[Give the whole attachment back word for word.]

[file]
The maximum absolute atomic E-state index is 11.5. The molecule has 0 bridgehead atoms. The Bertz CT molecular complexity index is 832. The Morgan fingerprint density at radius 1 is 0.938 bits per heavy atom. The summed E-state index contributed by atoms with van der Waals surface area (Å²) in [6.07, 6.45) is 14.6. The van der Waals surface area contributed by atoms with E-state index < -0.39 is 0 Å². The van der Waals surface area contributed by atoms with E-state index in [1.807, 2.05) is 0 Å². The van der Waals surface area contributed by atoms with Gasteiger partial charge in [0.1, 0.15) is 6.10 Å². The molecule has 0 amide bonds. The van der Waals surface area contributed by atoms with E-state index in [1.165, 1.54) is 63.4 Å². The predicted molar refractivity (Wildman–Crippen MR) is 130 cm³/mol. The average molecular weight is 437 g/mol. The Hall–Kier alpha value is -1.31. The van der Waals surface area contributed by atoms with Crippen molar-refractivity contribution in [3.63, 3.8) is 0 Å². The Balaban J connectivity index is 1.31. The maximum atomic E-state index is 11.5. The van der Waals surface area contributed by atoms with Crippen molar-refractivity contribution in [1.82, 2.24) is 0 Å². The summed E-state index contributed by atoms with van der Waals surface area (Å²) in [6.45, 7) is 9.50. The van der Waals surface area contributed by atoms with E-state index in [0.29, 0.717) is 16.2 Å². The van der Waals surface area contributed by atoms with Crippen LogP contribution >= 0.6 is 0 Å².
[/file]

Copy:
The maximum absolute atomic E-state index is 11.5. The molecule has 0 bridgehead atoms. The Bertz CT molecular complexity index is 832. The Morgan fingerprint density at radius 1 is 0.938 bits per heavy atom. The summed E-state index contributed by atoms with van der Waals surface area (Å²) in [6.07, 6.45) is 14.6. The van der Waals surface area contributed by atoms with E-state index < -0.39 is 0 Å². The van der Waals surface area contributed by atoms with E-state index in [1.807, 2.05) is 0 Å². The van der Waals surface area contributed by atoms with Gasteiger partial charge in [0.1, 0.15) is 6.10 Å². The molecule has 0 amide bonds. The van der Waals surface area contributed by atoms with E-state index in [1.165, 1.54) is 63.4 Å². The predicted molar refractivity (Wildman–Crippen MR) is 130 cm³/mol. The average molecular weight is 437 g/mol. The Hall–Kier alpha value is -1.31. The van der Waals surface area contributed by atoms with Crippen molar-refractivity contribution in [3.63, 3.8) is 0 Å². The Balaban J connectivity index is 1.31. The maximum atomic E-state index is 11.5. The van der Waals surface area contributed by atoms with Crippen molar-refractivity contribution in [1.82, 2.24) is 0 Å². The summed E-state index contributed by atoms with van der Waals surface area (Å²) in [6.45, 7) is 9.50. The van der Waals surface area contributed by atoms with E-state index in [0.29, 0.717) is 16.2 Å². The van der Waals surface area contributed by atoms with Crippen LogP contribution >= 0.6 is 0 Å².